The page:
Using Salesforce Search instead of a query using Mule 4


One of the most used actions when we work with Salesforce integrations is the use of query. It allow us to pull information from any table and even doing some subqueries and pulling relationship data, but also, there’s one action we as developers don’t use very often (and sometimes even we don’t know this operation is available for us) it is Salesforce Object Search Language (SOSL).

Based on the Developer documentation:

A SOQL query is the equivalent of a SELECT SQL statement and searches the org database. SOSL is a programmatic way of performing a text-based search against the search index.

Whether you use SOQL or SOSL depends on whether you know which objects or fields you want to search, plus other considerations.

Use SOQL when you know which objects the data resides in, and you want to:

  • Retrieve data from a single object or from multiple objects that are related to one another.
  • Count the number of records that meet specified criteria.
  • Sort results as part of the query.
  • Retrieve data from number, date, or checkbox fields.

Use SOSL when you don’t know which object or field the data resides in, and you want to:

  • Retrieve data for a specific term that you know exists within a field. Because SOSL can tokenize multiple terms within a field and build a search index from this, SOSL searches are faster and can return more relevant results.
  • Retrieve multiple objects and fields efficiently where the objects might or might not be related to one another.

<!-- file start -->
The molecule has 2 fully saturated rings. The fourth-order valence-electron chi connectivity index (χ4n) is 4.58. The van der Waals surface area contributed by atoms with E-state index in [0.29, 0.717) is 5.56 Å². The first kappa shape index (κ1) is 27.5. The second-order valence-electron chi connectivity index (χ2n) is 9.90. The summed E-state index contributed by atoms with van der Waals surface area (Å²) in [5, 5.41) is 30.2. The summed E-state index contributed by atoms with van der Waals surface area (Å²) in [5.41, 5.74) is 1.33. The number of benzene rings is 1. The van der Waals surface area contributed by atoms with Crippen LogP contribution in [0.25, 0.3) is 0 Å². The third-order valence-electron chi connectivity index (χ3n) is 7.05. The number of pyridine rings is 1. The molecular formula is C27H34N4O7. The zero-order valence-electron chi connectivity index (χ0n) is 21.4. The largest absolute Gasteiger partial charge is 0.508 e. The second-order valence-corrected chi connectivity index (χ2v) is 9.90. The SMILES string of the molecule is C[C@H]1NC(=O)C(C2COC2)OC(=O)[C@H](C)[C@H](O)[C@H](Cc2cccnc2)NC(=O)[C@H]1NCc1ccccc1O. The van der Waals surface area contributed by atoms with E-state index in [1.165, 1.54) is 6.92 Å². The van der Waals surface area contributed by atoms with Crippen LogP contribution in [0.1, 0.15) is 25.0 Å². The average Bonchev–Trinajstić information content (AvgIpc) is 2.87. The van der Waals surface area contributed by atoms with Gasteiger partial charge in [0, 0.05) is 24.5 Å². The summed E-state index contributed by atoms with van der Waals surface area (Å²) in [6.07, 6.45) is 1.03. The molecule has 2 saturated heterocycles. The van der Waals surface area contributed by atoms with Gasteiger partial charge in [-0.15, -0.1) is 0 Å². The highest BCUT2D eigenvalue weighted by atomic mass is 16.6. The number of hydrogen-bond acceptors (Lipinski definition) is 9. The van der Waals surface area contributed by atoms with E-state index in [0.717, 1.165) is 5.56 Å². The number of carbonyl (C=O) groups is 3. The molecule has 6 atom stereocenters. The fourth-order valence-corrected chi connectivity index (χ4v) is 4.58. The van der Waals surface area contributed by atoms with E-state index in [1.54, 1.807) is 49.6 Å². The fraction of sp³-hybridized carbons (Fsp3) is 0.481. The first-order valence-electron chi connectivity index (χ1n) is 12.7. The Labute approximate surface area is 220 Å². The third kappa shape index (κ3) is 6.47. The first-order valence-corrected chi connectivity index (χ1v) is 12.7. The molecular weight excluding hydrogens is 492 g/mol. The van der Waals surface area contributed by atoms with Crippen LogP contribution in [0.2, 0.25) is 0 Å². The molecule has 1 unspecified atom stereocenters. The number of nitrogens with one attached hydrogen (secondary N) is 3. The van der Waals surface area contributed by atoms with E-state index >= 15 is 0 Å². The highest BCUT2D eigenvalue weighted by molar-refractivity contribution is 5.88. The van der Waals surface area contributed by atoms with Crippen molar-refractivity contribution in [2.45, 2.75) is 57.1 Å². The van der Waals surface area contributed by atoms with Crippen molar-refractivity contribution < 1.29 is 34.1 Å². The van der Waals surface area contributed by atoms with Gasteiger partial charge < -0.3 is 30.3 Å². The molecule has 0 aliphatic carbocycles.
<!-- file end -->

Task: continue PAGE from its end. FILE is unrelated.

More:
• Retrieve data for a particular division in an organization using the divisions feature.
  • Retrieve data that’s in Chinese, Japanese, Korean, or Thai. Morphological tokenization for CJKT terms helps ensure accurate results.

Here some differences from SOSL and SOQL

Taken from Developer documentation

Maybe at this point, you might be asking yourself how this is helpful and how I can use it, well let’s think about a scenario.


The general idea is to be able to process User information coming from any source and use the information to be able to validate if a Contact or Lead already exist in the platform using an specific external Id field. Based on the result we should be able to update a contact , lead or create a brand new Lead record.


I will create a pretty simple application to demonstrate how we can accomplish this. The Mule application would be created in Mule 4 and I will set a few records in a DataWeave component just like an input.